Studies have shown that sex differences exist across a wide range of cognitive abilities, including verbal fluency and mental rotation. In studies using functional magnetic resonance imaging (or fMRI), which measures brain regions that “light up” from changes in neuronal activity during a particular task, women on average outperform men on the former, while men on average outperform women on the latter.
Gendered interests are predicted by this exposure [to testosterone in utero]—higher levels are associated with male-typical interests and behaviors, regardless of whether the baby is male or female. These interests include a preference for mechanically interesting objects and systemizing occupations in adulthood. Lower levels are associated with a preference for people-oriented activities and occupations, stemming from evolutionary roots. Women, who are tasked with the role of bearing children, evolved to be more sociable, empathic, and people-focused, while men, as hunter-gatherers, were rewarded for strong visuospatial skills and the ability to build and use tools. This explains why STEM (science, technology, engineering, and mathematics) fields tend to be dominated by men.
There are only two genders… Gender is not a spectrum, a continuum, a kaleidoscope, a prism, or any other majestic-sounding metaphor that gender activism has dreamed up.
People who identify as gender nonbinary, or enby for short, don’t identify exclusively as either male or female. Nonbinary identity labels may seem boundless, but they all basically mean that a person identifies, to some extent, as both male and female, or neither. Genderqueer, for example, means a person identifies as neither, both, or a combination therein…
Humans are a sexually dimorphic species, with two types of gametes: eggs and sperm. Intermediate gametes don’t exist. Since biological sex and gender are both defined by these parameters, gender is, by definition, like sex—either male or female; binary and not a spectrum.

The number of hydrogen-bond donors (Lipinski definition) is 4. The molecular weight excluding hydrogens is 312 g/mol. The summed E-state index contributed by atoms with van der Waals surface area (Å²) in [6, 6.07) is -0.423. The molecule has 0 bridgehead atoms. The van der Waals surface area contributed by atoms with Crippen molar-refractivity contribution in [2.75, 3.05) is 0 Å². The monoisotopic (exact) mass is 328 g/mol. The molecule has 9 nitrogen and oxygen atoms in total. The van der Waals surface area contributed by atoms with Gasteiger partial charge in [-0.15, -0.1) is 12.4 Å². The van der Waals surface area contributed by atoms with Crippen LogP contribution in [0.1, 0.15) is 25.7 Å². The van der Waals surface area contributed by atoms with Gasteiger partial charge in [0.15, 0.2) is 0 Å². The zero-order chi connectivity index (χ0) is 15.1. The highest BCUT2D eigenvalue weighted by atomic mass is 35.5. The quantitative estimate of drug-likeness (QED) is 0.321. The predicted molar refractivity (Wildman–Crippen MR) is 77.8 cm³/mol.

…It’s not appropriate to consider everyone who exhibits some degree of gender nonconformity as belonging to a third category of gender. It’s more outdated to assume that someone who is gender-atypical is another category of gender entirely, than to consider them as part of the normal variation you’d expect within female or male, just like any other human trait.
Despite what advocates for social justice might say, sexual orientation is linked not only with gender identity, but also with gender expression. One study showed that roughly 75 percent of boys demonstrating childhood gender nonconformity will grow up to be gay or bisexual. The reasons for this [have to do with] the prenatal environment and the extent to which hormones masculinized the developing brain.
…Greater exposure to prenatal testosterone is associated with male-typical interests and behaviors and sexual attraction to women, regardless of whether the individual is male or female. Boys, for instance, are typically exposed to higher levels of testosterone in the womb, and tend to gravitate toward mechanical toys, like trucks, and being sexually attracted to women upon reaching puberty. A boy who is exposed to lower levels of testosterone is more likely to be female-typical when he is born, gravitating toward toys and activities that girls prefer, like dolls and playing house, since girls are also generally exposed to lower levels of testosterone. He will also be sexually attracted to men in adulthood.
[Should children who are gender dysphoric transition to the opposite gender? No. Here’s why:] Across all eleven long-term studies ever done on gender dysphoric children, between 60 and 90 percent desist by puberty. Desistence refers to the phenomenon of gender dysphoria remitting. A child who has desisted will no longer feel dysphoric about their birth sex. These kids…are more likely to grow up to be gay in adulthood, not transgender.
…Upon reaching puberty and developing romantic interest in their peers, the majority of children who once felt discomfort with their bodies grow to be comfortable in them. This is because gender identity is flexible in prepubescent children and grows more stable with development and age.